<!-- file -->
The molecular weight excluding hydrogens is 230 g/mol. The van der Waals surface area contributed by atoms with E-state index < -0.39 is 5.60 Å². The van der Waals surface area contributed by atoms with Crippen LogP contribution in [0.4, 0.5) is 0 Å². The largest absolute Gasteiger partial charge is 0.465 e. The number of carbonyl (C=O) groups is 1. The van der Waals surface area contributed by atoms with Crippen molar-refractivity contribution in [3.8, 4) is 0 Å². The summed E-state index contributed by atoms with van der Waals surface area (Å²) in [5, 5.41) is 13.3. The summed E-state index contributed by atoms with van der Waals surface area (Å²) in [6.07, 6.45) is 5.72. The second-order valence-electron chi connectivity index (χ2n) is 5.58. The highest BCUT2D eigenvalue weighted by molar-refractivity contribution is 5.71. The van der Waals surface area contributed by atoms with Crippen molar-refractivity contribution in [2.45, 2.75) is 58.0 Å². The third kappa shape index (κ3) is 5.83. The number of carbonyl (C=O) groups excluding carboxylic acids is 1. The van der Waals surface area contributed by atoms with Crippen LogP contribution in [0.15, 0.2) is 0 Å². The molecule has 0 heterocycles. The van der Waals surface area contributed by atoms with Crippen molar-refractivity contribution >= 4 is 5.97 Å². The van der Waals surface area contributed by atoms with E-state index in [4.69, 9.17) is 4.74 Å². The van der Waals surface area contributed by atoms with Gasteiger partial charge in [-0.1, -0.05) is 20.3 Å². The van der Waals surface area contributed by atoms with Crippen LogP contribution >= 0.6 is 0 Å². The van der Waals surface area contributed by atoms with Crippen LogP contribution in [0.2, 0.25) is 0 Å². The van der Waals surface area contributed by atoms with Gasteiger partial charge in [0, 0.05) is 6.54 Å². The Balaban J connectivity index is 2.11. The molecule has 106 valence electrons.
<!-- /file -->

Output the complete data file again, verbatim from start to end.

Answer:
The molecular weight excluding hydrogens is 230 g/mol. The van der Waals surface area contributed by atoms with E-state index < -0.39 is 5.60 Å². The van der Waals surface area contributed by atoms with Crippen LogP contribution in [0.4, 0.5) is 0 Å². The largest absolute Gasteiger partial charge is 0.465 e. The number of carbonyl (C=O) groups is 1. The van der Waals surface area contributed by atoms with Crippen molar-refractivity contribution in [3.8, 4) is 0 Å². The summed E-state index contributed by atoms with van der Waals surface area (Å²) in [5, 5.41) is 13.3. The summed E-state index contributed by atoms with van der Waals surface area (Å²) in [6.07, 6.45) is 5.72. The second-order valence-electron chi connectivity index (χ2n) is 5.58. The highest BCUT2D eigenvalue weighted by molar-refractivity contribution is 5.71. The van der Waals surface area contributed by atoms with Crippen molar-refractivity contribution in [2.45, 2.75) is 58.0 Å². The third kappa shape index (κ3) is 5.83. The number of carbonyl (C=O) groups excluding carboxylic acids is 1. The van der Waals surface area contributed by atoms with Crippen LogP contribution in [0.15, 0.2) is 0 Å². The molecule has 0 heterocycles. The van der Waals surface area contributed by atoms with Crippen molar-refractivity contribution >= 4 is 5.97 Å². The van der Waals surface area contributed by atoms with E-state index in [4.69, 9.17) is 4.74 Å². The van der Waals surface area contributed by atoms with Gasteiger partial charge in [-0.1, -0.05) is 20.3 Å². The van der Waals surface area contributed by atoms with Crippen LogP contribution >= 0.6 is 0 Å². The van der Waals surface area contributed by atoms with Crippen LogP contribution in [0.2, 0.25) is 0 Å². The van der Waals surface area contributed by atoms with Gasteiger partial charge in [0, 0.05) is 6.54 Å². The Balaban J connectivity index is 2.11. The molecule has 106 valence electrons.